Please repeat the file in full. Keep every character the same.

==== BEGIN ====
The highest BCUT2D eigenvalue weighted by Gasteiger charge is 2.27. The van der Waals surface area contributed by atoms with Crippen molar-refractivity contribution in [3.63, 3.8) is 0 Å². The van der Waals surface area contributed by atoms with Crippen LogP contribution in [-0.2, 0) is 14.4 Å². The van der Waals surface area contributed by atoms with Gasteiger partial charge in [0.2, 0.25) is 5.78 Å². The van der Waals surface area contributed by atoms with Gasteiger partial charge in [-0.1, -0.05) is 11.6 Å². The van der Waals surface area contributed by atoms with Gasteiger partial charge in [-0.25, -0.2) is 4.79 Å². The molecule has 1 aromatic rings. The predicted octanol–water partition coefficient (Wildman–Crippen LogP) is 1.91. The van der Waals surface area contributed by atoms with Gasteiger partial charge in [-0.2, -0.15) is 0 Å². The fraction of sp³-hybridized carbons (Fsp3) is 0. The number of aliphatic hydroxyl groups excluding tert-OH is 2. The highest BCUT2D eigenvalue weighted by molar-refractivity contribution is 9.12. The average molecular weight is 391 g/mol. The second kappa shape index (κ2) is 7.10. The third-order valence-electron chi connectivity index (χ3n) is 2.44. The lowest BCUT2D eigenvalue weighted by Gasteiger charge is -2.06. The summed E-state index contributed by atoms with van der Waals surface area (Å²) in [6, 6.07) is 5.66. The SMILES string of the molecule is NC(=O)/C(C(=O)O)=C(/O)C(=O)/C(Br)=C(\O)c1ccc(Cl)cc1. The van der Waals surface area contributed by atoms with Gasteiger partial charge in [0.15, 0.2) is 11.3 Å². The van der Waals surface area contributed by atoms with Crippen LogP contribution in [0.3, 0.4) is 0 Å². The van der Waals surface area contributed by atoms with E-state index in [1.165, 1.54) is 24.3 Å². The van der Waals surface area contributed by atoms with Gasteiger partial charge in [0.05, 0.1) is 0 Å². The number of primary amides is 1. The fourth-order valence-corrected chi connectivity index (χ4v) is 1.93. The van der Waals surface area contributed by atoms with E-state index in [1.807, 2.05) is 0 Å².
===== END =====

The highest BCUT2D eigenvalue weighted by Gasteiger charge is 2.27. The van der Waals surface area contributed by atoms with Crippen molar-refractivity contribution in [3.63, 3.8) is 0 Å². The van der Waals surface area contributed by atoms with Crippen LogP contribution in [-0.2, 0) is 14.4 Å². The van der Waals surface area contributed by atoms with Gasteiger partial charge in [0.2, 0.25) is 5.78 Å². The van der Waals surface area contributed by atoms with Gasteiger partial charge in [-0.1, -0.05) is 11.6 Å². The van der Waals surface area contributed by atoms with Gasteiger partial charge in [-0.25, -0.2) is 4.79 Å². The molecule has 1 aromatic rings. The predicted octanol–water partition coefficient (Wildman–Crippen LogP) is 1.91. The van der Waals surface area contributed by atoms with Gasteiger partial charge in [-0.2, -0.15) is 0 Å². The fraction of sp³-hybridized carbons (Fsp3) is 0. The number of aliphatic hydroxyl groups excluding tert-OH is 2. The highest BCUT2D eigenvalue weighted by molar-refractivity contribution is 9.12. The average molecular weight is 391 g/mol. The second kappa shape index (κ2) is 7.10. The third-order valence-electron chi connectivity index (χ3n) is 2.44. The lowest BCUT2D eigenvalue weighted by Gasteiger charge is -2.06. The summed E-state index contributed by atoms with van der Waals surface area (Å²) in [6, 6.07) is 5.66. The SMILES string of the molecule is NC(=O)/C(C(=O)O)=C(/O)C(=O)/C(Br)=C(\O)c1ccc(Cl)cc1. The van der Waals surface area contributed by atoms with Gasteiger partial charge in [0.15, 0.2) is 11.3 Å². The van der Waals surface area contributed by atoms with Crippen LogP contribution in [0.3, 0.4) is 0 Å². The van der Waals surface area contributed by atoms with E-state index in [1.165, 1.54) is 24.3 Å². The van der Waals surface area contributed by atoms with Gasteiger partial charge in [0.05, 0.1) is 0 Å². The number of primary amides is 1. The fourth-order valence-corrected chi connectivity index (χ4v) is 1.93. The van der Waals surface area contributed by atoms with E-state index in [1.807, 2.05) is 0 Å².